Although there are existing interoperable devices that are already improving patient safety and likely saving lives, the potential is even greater. Interoperability would enable OEMs to bring important new products to market faster, cheaper, and on a broader scale. For instance, while various self-monitoring devices currently exist, they do not operate with most other devices already used in patient care. If such products could easily plug and play with other equipment at the point of care, costs of upgrading technology would be lower and innovative products would be used by more healthcare providers.


It takes effort to integrate disparate devices, due to the lack of interoperability. Custom interfaces are time-consuming and generally not transferable from one customer to the next. OEMs with devices currently on the market that were not designed with built-in interoperability would have to expend some effort to update their products to make them interoperable, but the payback comes in no longer having to create custom interfaces. If manufacturers bringing new medical devices to market would design them to be interoperable from the start, there would be no significant addition to project timelines in most cases.


To be sure, a move away from proprietary standards and toward open standards would likely drive industry consolidation along with innovation. Interoperability requires many OEMs to evolve their business
models—rethinking how they charge providers and what they charge them for. But OEMs that embrace interoperability will have first-mover advantage and be positioned to thrive as various factors, including the Obama administration’s push for EHRs, makes interoperability inevitable.


The Future of Smart Pumps

The $2 billion smart pump market is ripe for interoperability.6 A little more than half of U.S. hospitals are currently using smart pumps, and of those that have not adopted them, 62% plan to do so within the next three years. Like Lancaster, facilities that are using interoperable features are reporting positive results. For instance, while only 38% of hospitals with smart pumps were using wireless data transfer in 2009, among those using it, 88% reported satisfaction with this method.3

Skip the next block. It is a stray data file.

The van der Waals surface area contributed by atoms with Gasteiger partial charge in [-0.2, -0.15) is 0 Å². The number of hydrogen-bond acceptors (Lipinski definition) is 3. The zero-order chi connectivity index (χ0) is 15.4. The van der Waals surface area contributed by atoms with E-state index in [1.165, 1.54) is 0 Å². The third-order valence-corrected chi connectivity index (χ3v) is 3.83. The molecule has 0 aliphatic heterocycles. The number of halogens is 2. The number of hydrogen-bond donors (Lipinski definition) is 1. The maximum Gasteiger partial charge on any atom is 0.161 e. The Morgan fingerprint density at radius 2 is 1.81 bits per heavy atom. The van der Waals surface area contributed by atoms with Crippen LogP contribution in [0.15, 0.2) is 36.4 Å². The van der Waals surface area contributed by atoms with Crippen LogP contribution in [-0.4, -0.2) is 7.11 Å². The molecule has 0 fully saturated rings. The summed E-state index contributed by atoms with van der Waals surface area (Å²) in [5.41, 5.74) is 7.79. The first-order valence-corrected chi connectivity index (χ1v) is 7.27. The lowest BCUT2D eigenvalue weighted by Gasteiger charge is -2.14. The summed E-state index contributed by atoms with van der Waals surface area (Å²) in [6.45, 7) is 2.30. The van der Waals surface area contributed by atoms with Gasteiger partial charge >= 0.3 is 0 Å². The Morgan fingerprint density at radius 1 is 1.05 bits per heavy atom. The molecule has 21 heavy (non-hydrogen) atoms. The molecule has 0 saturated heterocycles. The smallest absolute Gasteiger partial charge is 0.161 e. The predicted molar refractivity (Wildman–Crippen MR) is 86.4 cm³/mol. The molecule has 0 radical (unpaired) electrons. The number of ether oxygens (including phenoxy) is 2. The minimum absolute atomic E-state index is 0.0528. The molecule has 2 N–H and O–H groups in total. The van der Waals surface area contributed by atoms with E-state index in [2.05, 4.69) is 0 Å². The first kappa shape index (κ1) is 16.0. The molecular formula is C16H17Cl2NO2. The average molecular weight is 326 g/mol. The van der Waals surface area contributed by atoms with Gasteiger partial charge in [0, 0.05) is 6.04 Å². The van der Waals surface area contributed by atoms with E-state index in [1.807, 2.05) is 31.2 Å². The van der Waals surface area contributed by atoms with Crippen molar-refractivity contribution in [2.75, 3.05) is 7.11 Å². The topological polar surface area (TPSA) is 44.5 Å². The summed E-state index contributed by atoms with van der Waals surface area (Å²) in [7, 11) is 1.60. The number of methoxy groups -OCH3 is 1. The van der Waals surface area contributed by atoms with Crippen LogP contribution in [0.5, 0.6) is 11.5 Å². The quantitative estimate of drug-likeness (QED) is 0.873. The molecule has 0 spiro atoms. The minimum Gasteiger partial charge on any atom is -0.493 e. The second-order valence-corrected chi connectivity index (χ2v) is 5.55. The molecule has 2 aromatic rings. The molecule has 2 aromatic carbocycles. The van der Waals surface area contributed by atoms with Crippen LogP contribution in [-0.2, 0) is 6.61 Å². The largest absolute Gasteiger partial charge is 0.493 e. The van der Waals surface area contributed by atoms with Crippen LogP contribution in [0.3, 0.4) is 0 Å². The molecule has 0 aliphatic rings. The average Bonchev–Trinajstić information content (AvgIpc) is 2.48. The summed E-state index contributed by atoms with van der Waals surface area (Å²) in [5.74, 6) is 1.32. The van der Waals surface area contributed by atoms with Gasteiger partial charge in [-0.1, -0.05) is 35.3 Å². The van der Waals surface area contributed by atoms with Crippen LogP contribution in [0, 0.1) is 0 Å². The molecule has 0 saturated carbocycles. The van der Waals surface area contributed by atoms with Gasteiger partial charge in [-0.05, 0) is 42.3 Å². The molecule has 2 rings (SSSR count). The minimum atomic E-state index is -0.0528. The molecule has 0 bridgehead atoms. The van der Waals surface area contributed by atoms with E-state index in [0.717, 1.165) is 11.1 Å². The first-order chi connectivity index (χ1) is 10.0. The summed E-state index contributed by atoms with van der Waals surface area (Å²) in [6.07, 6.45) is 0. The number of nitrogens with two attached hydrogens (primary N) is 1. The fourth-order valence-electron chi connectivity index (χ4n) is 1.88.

As more facilities adopt smart pumps and compatible technologies, providers and OEMs can identify opportunities for future enhancements. These upgrades may include automated alarm communication between infusion pumps and hospital paging systems as well as asset management for pumps, including real-time location, battery status, and usage.


Broader technological advances will affect the future of smart pumps, too. For instance, the Healthcare Information and Management Systems Society is leading a global initiative that is working with various healthcare stakeholders to develop a framework for interoperability for all kinds of hospital technology. As medical device standards continue to evolve, clinicians will come to rely on one central computer location to analyze vital signs, medication administration status, medical charts, and relevant allergies. Likewise, device-to-device communications will enable diagnostic products to help control therapy. Pump makers are evolving and likely will adhere to a common set of standards in the future. As the market for interoperable smart pumps grows, smart OEMs will grow along with it.


References

1.    AE Prusch, “Introducing Intravenous Interoperability: Expanding the Pharmacist’s Role in Medication Administration,” American Society of Health-System Pharmacists Mid-Year Meeting and Exhibition Award Paper Abstracts (December 2009); available from Internet: http://ashpadvantage.com/bestpractices/2009_papers/Prusch.htm.
2.    Pennsylvania Patient Safety Authority, “Medication Errors Occurring within the Use of Bar Code Administration Technology,” Pennsylvania Patient Safety Advisory 5, no. 4 (2008): 122–126.
3.    “State of Pharmacy Automation Summary,” Pharmacy Purchasing & Products (2009); available from Internet: www.pppmag.com/pp-p-state-of-pharmacy-automation-2009/the-state-of-pharmacy-automation-summary.
4.    T Albert, “Liability Insurance Crisis: Bigger Awards Just One Factor,” American Medical News, April 15, 2002; available from Internet: www.ama-assn.org/amednews/2002/04/15/prl10415.htm.
5.    A Hendrich et al., “A 36-Hour Hospital Time and Motion Study: How Do Medical-Surgical Nurses Spend Their Time?,” The Permanente Journal 12, no. 3 (2008): 25.
6.    Figure based on MDI, IMS Hospital Supply Index, Millennium Research Group, other syndicated and company reports, and internal Hospira analysis.